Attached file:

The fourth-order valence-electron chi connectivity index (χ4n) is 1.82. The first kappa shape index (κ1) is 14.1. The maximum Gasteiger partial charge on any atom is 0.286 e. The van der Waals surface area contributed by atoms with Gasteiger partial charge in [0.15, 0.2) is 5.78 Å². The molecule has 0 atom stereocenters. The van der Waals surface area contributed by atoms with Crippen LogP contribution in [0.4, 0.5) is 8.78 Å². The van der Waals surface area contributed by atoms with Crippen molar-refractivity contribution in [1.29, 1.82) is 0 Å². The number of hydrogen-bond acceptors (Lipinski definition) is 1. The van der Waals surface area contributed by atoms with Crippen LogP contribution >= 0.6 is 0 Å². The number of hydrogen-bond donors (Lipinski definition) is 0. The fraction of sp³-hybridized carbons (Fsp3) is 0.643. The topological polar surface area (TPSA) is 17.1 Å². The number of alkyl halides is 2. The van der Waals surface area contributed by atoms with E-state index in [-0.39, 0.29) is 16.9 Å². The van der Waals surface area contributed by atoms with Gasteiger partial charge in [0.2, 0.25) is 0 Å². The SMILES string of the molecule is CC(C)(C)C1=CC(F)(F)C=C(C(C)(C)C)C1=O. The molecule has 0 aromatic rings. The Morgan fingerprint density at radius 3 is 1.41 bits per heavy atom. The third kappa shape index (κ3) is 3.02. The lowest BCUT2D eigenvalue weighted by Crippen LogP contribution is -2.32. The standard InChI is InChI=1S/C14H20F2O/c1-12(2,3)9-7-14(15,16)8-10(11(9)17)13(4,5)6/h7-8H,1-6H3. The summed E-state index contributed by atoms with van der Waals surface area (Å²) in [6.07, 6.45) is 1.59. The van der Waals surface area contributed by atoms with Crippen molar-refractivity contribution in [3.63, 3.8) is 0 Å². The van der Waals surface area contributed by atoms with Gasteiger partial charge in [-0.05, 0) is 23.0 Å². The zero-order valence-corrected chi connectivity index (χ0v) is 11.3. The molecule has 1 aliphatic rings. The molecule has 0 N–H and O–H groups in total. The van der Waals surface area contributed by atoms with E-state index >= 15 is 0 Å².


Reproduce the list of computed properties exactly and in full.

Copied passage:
The fourth-order valence-electron chi connectivity index (χ4n) is 1.82. The first kappa shape index (κ1) is 14.1. The maximum Gasteiger partial charge on any atom is 0.286 e. The van der Waals surface area contributed by atoms with Gasteiger partial charge in [0.15, 0.2) is 5.78 Å². The molecule has 0 atom stereocenters. The van der Waals surface area contributed by atoms with Crippen LogP contribution in [0.4, 0.5) is 8.78 Å². The van der Waals surface area contributed by atoms with Crippen molar-refractivity contribution in [1.29, 1.82) is 0 Å². The number of hydrogen-bond acceptors (Lipinski definition) is 1. The van der Waals surface area contributed by atoms with Crippen LogP contribution >= 0.6 is 0 Å². The number of hydrogen-bond donors (Lipinski definition) is 0. The fraction of sp³-hybridized carbons (Fsp3) is 0.643. The topological polar surface area (TPSA) is 17.1 Å². The number of alkyl halides is 2. The van der Waals surface area contributed by atoms with E-state index in [-0.39, 0.29) is 16.9 Å². The van der Waals surface area contributed by atoms with Gasteiger partial charge in [0.2, 0.25) is 0 Å². The SMILES string of the molecule is CC(C)(C)C1=CC(F)(F)C=C(C(C)(C)C)C1=O. The molecule has 0 aromatic rings. The Morgan fingerprint density at radius 3 is 1.41 bits per heavy atom. The third kappa shape index (κ3) is 3.02. The lowest BCUT2D eigenvalue weighted by Crippen LogP contribution is -2.32. The standard InChI is InChI=1S/C14H20F2O/c1-12(2,3)9-7-14(15,16)8-10(11(9)17)13(4,5)6/h7-8H,1-6H3. The summed E-state index contributed by atoms with van der Waals surface area (Å²) in [6.07, 6.45) is 1.59. The van der Waals surface area contributed by atoms with Crippen molar-refractivity contribution in [3.63, 3.8) is 0 Å². The van der Waals surface area contributed by atoms with Gasteiger partial charge in [-0.05, 0) is 23.0 Å². The zero-order valence-corrected chi connectivity index (χ0v) is 11.3. The molecule has 1 aliphatic rings. The molecule has 0 N–H and O–H groups in total. The van der Waals surface area contributed by atoms with E-state index >= 15 is 0 Å².